Based on Table 1, it showed that there are 30 students in the controlled group with the mean pre-marks of 62.13 and the standard deviation of 3.702 marks. It also stated that there are 30 students in the experimental group with the mean pre-marks of 62.33 and the standard deviation of 2.940 marks. Next, check the independent sample test table to look at which row to read from, whether the statistics for equal or unequal variances and use the significant level that associated with the value under the heading, Levene’s Test for Equality of Variances. This is a test that determines if the two conditions have about the same or different amounts of variability between scores. Then, there are two smaller columns labelled F and Sig. and check the Sig. column with one value to determine which row to read from.

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The Effects of Practicing Communicative Approach in the Teaching of Speaking Skill

If the Sig. value is greater than .05; it means that the variability in the two conditions is about the same. It interprets that the scores in one condition do not vary too much more than the scores in the second condition. In other words, it means that the variability in the two conditions is not significantly different. Thus, the researcher must read the analysis from the top or first row. If the Sig. value is less than .05; it means that the variability in the two conditions is not the same. It interprets that the scores in one condition vary much more than the scores in the second condition. In other words, it means that the variability in the two conditions is significantly different. Thus, the researcher must read the results from the second or bottom row. For this pre-test, the independent sample test table is as follows: Table 2: Independent sample test (Pre-marks) Levene’s Test for Equality of Variances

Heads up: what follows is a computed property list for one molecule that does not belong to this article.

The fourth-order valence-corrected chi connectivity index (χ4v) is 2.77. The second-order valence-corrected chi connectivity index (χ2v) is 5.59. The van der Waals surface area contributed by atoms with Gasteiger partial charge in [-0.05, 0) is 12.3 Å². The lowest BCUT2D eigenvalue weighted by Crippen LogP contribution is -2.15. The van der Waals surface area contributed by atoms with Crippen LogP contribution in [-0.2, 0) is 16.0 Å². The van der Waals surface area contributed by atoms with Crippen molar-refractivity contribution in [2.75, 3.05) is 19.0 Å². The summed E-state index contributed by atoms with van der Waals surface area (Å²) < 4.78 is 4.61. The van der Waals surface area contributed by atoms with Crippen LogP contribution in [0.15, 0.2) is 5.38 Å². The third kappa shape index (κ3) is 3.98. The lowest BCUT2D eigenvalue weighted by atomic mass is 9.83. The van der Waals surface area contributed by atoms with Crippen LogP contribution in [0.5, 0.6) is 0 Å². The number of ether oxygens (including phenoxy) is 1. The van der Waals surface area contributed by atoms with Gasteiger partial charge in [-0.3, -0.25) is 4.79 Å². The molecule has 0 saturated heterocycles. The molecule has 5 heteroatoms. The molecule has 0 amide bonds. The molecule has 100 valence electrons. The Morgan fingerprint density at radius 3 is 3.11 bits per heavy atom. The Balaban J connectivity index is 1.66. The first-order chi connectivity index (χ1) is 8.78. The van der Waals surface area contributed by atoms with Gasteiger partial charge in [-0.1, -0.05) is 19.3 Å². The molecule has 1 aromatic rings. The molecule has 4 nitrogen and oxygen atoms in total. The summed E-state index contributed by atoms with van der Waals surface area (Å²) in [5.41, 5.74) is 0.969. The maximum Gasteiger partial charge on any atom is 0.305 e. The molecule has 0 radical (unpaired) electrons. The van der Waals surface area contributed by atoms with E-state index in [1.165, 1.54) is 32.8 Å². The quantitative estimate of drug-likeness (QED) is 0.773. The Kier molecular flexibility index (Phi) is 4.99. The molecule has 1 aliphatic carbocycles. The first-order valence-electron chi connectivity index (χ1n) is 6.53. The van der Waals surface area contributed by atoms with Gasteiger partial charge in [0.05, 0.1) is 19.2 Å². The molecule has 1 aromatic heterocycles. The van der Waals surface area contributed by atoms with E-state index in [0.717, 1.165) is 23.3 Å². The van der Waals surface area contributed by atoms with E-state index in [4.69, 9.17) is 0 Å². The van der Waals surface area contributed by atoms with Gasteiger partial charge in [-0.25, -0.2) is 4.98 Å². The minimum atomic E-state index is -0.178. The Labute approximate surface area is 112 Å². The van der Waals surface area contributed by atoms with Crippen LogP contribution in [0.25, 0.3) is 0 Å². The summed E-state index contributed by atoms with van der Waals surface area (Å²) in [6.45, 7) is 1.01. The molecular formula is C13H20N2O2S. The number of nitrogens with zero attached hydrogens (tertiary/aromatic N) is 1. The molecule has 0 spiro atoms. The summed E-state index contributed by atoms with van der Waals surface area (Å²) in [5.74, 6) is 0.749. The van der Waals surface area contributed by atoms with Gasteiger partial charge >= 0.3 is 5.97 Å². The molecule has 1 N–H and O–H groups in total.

F

Premarks

Equal variances assumed Equal variances not assumed

Sig.

t-test for Equality Means

t

Sig. (2-tailed)

df

Mean Difference

Std. Error Difference

95% Confidence Interval of the Diifference Lower

Upper

-1.92773

1.52773

1.562 -.232